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But for now, lower gasoline prices have helped ease inflation, improving Democrats’ prospects in the midterm election campaign. The reserve still has approximately 420 million barrels in its underground caverns. With the maximum capacity to release 4.4 million barrels per day, it would take 95 days to deplete the entire inventory during a crisis.

The nation’s energy profile has changed radically since 1975, when Congress established the reserve in the event of a supply interruption due to a natural catastrophe or a war or embargo in the Middle East. Gasoline lines from the 1973-74 Arab oil embargo were fresh in the minds of legislators and voters.

Since then, US oil production has grown tremendously, transforming the country from a vulnerable fuel importer to a major energy exporter. Vehicles are more efficient now and the transport of the future is leaning towards batteries and eventually hydrogen.

The reserve has been used on several occasions to stabilize supplies, including during the Iraq-Kuwait crisis in 1990-91, Hurricane Katrina in 2005, and the Middle East disruptions of the Arab Spring in 2011.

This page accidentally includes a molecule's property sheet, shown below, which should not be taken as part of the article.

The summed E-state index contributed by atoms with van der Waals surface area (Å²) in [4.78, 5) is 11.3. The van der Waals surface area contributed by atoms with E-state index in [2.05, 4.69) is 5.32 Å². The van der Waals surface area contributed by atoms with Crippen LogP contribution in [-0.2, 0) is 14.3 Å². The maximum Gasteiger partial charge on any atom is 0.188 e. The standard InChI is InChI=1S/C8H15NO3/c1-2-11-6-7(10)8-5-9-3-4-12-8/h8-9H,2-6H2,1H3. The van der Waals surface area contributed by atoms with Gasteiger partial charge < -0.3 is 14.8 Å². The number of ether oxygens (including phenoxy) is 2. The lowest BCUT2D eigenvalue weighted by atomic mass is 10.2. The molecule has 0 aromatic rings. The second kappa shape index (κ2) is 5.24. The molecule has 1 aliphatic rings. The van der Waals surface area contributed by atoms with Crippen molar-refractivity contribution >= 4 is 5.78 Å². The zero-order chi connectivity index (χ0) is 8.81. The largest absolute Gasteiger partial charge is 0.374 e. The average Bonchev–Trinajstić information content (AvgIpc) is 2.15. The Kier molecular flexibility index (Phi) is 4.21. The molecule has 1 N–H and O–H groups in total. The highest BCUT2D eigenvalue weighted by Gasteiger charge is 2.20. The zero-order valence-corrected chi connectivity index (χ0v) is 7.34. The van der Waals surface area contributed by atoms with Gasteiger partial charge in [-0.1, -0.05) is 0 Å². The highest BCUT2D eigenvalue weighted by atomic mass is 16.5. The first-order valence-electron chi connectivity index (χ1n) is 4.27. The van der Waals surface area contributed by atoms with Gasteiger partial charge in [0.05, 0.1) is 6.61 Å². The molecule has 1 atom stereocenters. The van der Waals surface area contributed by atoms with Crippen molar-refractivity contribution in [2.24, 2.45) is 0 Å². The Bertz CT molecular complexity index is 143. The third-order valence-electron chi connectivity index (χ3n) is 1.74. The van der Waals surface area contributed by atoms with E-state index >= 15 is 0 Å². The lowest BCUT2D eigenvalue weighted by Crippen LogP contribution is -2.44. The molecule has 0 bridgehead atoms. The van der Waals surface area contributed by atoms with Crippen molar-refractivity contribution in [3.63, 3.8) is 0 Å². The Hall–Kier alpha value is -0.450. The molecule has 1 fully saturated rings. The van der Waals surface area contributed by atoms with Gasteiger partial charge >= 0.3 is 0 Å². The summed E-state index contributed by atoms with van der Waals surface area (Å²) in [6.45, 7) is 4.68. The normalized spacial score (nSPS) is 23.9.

Several previous presidents released oil from the reserve during campaign seasons, but they always said their purpose was to bolster supplies, not explicitly to drive down prices.

“Previously, the mantra was ‘We’re not here to manage markets, we’re here to manage physical scarcity,’” said Mark Finley, an energy economist at Rice University.

The current administration, by contrast, has promoted the launches explicitly as a relief to consumers.

“The bottom line is that if we want lower gas prices, we need to have more oil supply now,” Biden said when announcing the release policy in March.

A new test for global oil markets will come when Europe is scheduled to ban most imports of Russian oil on December 5 and Russian refined products on February 5. It remains in question how strict the sanctions will be, especially if a cold winter threatens. Power shortage in Europe.

A European Union embargo could take 2.4 million barrels a day of Russian oil off the market. If Western countries put a price ceiling on their oil, as some officials have threatened, the Russians could retaliate by cutting off oil exports.

Many economists say the 20 percent drop in oil prices in the last two months could be reversed soon. JP Morgan recently forecast that the global benchmark for Brent oil, now hovering around $88 a barrel, will rise above $100 in the fourth quarter.

Announcing that 10 million barrels of oil per day would be sold from the reserve in November, administration officials said they would then be guided by supply and demand for oil in world markets. There appear to be no immediate plans to replenish the reserve.

Andrew Lipow, president of Lipow Oil Associates, a consulting firm in Houston, said the releases were only a stopgap measure as they did nothing to increase energy production. “I’m concerned that when sales from the Strategic Petroleum Reserve stop, how is the market going to make up for that supply?” he said.

But he added that continuing to draw reserves produced its own set of risks. “Will there be enough inventory in the Strategic Petroleum Reserve to cover a future supply disruption?” she asked.